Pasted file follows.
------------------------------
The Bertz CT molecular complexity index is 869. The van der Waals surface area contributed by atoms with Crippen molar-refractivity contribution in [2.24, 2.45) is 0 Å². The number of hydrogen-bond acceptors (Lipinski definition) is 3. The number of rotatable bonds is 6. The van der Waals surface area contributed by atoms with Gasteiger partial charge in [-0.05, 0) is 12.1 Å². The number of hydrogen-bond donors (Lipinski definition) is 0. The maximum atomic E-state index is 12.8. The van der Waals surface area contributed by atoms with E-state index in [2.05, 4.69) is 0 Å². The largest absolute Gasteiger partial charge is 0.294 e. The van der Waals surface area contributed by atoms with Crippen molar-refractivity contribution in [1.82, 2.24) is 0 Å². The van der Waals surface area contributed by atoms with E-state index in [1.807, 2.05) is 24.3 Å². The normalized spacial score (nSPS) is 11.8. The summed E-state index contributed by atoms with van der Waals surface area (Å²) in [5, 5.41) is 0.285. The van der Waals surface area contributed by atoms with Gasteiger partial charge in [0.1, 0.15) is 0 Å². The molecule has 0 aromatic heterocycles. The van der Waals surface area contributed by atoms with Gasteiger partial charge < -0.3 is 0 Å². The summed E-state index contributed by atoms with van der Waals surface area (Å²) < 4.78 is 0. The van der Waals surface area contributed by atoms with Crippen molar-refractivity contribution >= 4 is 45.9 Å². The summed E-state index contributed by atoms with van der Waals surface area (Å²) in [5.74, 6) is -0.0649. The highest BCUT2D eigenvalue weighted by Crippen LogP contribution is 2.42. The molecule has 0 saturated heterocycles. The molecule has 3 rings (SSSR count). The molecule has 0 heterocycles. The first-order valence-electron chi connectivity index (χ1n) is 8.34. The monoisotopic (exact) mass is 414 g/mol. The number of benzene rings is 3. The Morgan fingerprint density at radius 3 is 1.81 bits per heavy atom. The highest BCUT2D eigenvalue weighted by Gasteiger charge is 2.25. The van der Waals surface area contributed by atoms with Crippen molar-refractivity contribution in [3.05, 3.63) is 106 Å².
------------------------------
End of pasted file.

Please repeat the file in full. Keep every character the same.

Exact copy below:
The Bertz CT molecular complexity index is 869. The van der Waals surface area contributed by atoms with Crippen molar-refractivity contribution in [2.24, 2.45) is 0 Å². The number of hydrogen-bond acceptors (Lipinski definition) is 3. The number of rotatable bonds is 6. The van der Waals surface area contributed by atoms with Gasteiger partial charge in [-0.05, 0) is 12.1 Å². The number of hydrogen-bond donors (Lipinski definition) is 0. The maximum atomic E-state index is 12.8. The van der Waals surface area contributed by atoms with E-state index in [2.05, 4.69) is 0 Å². The largest absolute Gasteiger partial charge is 0.294 e. The van der Waals surface area contributed by atoms with Crippen molar-refractivity contribution in [1.82, 2.24) is 0 Å². The van der Waals surface area contributed by atoms with E-state index in [1.807, 2.05) is 24.3 Å². The normalized spacial score (nSPS) is 11.8. The summed E-state index contributed by atoms with van der Waals surface area (Å²) in [5, 5.41) is 0.285. The van der Waals surface area contributed by atoms with Gasteiger partial charge in [0.1, 0.15) is 0 Å². The molecule has 0 aromatic heterocycles. The van der Waals surface area contributed by atoms with Gasteiger partial charge < -0.3 is 0 Å². The summed E-state index contributed by atoms with van der Waals surface area (Å²) < 4.78 is 0. The van der Waals surface area contributed by atoms with Crippen molar-refractivity contribution >= 4 is 45.9 Å². The summed E-state index contributed by atoms with van der Waals surface area (Å²) in [5.74, 6) is -0.0649. The highest BCUT2D eigenvalue weighted by Crippen LogP contribution is 2.42. The molecule has 0 saturated heterocycles. The molecule has 3 rings (SSSR count). The molecule has 0 heterocycles. The first-order valence-electron chi connectivity index (χ1n) is 8.34. The monoisotopic (exact) mass is 414 g/mol. The number of benzene rings is 3. The Morgan fingerprint density at radius 3 is 1.81 bits per heavy atom. The highest BCUT2D eigenvalue weighted by Gasteiger charge is 2.25. The van der Waals surface area contributed by atoms with Crippen molar-refractivity contribution in [3.05, 3.63) is 106 Å².